“The discourse on microbicides needs to promote the rights of women to have control over their sexuality without trivialising the profound injustices that women face,” stressed Minister Bakoru.
Disclosure for the sake of intimacy
But even when the context of partnership and sex appears to be loving and trusting, women are at risk.
“Ironically, trust and affection within marriage and other long-term relationships are sometimes part of the problem,” said Minister Bakoru. “We have been preaching a lot about the use of condoms, but the use of condoms is also decided by the man. And research has also shown that when people have used condoms three or four times, then the question comes ‘don’t you trust me?’ and the condom is thrown to the side.”
A number of studies suggest that the desire for love and trust within a relationship will lead to microbicide use being negotiated in much the same way as is condom use.
“The majority of studies show that women want to tell their partners about using a microbicide,” said Professor Joanne Mantell, a public health and social scientist from Columbia University. “There are a number of reasons why. Communications may enhance intimacy, and women want to share the responsibility for protection with their partners.”
“With regular partners, women cited closeness and communication as a reason for telling their partners [about microbicide use]” said Dr Susie Hoffman of Columbia University, who evaluated attitudes about covert use of microbicides among participants in HIV Prevention Trials Network 050 (HPTN 050), a phase I study of tenofovir gel. According to Dr Hoffman, participants in the study made comments like “we tell each other everything, we don’t have no secrets,” and “I think he should know. Because I don’t like keeping nothing from...my partner.”
Others thought that they were obligated to disclose product use because of fears of potential sides effects: “It could give him a reaction. His penis might fall off,” said one study participant.
Perceptions that their partner does not pose a risk to them could also be an barrier to microbicide use. For example, in several studies of microbicide acceptability in India, women reported that they wouldn’t consider using microbicides if they trusted their partner and believe him to be faithful. “In our qualitative data, most women indicated that they would not consider using a microbicide, unless they perceived of themselves to be at some risk of HIV,” said Dr Betsy Tolley of Family Health Internation. “Their perception of risk was related to their perceptions of marital infidelity and marital harmony.”
This may not be as much of an issue in sub-Saharan Africa where women are more likely perceive themselves at risk — especially from partners who spend long periods working away from home working (e.g. in the mines).
Gel microbicide use may disclose itself
But even when women know better than to trust their regular partners, studies suggest it may not be easy to use a gel-based microbicide without him knowing.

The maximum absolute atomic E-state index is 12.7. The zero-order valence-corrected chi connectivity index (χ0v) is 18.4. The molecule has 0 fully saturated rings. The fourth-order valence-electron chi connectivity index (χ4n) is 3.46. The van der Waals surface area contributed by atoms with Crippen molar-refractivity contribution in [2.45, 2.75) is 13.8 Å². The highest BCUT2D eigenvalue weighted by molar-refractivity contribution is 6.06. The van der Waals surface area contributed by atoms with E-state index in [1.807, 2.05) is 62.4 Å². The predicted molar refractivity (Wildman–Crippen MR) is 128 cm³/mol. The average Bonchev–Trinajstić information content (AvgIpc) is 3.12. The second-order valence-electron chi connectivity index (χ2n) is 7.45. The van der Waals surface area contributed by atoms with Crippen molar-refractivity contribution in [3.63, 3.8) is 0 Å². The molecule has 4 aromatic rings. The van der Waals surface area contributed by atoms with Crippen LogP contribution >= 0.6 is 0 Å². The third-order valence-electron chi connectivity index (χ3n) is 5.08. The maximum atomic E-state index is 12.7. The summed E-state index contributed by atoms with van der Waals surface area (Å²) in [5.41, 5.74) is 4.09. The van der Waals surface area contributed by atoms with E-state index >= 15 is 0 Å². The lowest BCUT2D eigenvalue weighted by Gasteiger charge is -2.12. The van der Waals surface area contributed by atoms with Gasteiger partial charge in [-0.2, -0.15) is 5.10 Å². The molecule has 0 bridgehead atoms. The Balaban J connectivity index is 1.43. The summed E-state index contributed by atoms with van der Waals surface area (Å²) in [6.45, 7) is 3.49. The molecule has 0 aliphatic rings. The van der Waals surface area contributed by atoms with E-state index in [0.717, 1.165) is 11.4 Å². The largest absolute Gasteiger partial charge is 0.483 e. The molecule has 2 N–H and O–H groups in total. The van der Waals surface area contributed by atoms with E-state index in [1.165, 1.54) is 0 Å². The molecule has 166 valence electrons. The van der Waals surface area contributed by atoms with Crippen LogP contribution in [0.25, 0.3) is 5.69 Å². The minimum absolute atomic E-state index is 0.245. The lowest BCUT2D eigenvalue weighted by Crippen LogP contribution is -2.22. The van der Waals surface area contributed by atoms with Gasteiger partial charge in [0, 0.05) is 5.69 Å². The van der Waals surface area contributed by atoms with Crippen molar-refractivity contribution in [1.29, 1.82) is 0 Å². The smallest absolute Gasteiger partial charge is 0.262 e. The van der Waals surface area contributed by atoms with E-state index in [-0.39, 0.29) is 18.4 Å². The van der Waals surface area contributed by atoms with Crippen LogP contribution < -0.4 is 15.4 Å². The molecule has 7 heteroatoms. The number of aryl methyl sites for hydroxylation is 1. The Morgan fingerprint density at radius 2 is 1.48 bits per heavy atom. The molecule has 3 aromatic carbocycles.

“Covert use or the ability to use a prevention method without the explicit knowledge of male partners is one of the main reasons for developing microbicides,” said Dr Hoffman. However, many participants in HPTN 050 (a US trial) felt that it would be difficult to keep using gel-based microbicides a secret. In the study, 86% of the women reported increased vaginal lubrication with the gel and some women were pretty sure that their regular partners would know. “I’m 14 years with my man, so he would know anyway... he would know there was something different,” one women commented in focus group discussions according to Dr Hoffman.
Another woman said “Okay, so with this gel, you’re a lot more lubricated. So if your partner knows you, he’ll know.” When the facilitator asked her what he would say, she responded “What the hell is that? Why the hell are you so wet in there? I know you better.”
While some of these concerns may be particular to the tenofovir gel formulation, other studies with gels also report increased vaginal lubrication. In one African study, even though HIV-positive men were supportive of their partner’s microbicide use, the majority (51%) of the men reported that the women couldn’t hide its use as they were able to feel the gel's wetness during sex.
In Indian studies with Pro 2000, women reported that if the gel was used more than an hour before sex, their partner would be less likely to notice. However, they had concerns about the product being noticeable.
According to Dr Neelam Joglekar, problems with product storage and disposal could make keeping microbicide use difficult.
“In the focus group discussions, some participants reported that the assembly of the applicator required a lot of time and privacy. And as these participants were mostly from the lower socio-economic class, the size of the house was smaller and they were living in conjoined families. Therefore quite a few participants expressed problems for storage and disposal of the study kits at their home and privacy for use,” she said.
Storage and disposal of applicators could pose a problem in other resource-limited settings as well.
“Where does the woman keep this so that he doesn’t find it?” said Dr Ellen Hardy from Sao Paolo, Brazil, in another session. “Because I have been to homes in places, such as the Dominican Republic and other countries, where the only thing that the woman owns is her handbag hanging on a nail.”
Women will disclose out of fear of negative consequences
Audience members at a number of sessions expressed concern about the implications of a woman’s inability to keep microbicide use a secret. “With this excessive lubrication, do you still think it is woman controlled?” one audience member asked Dr Hoffman after her presentation. She responded: “It may be woman controlled but that doesn’t mean that the partner isn’t aware of it and yet, it's okay because it has a positive effective on sexual pleasure.”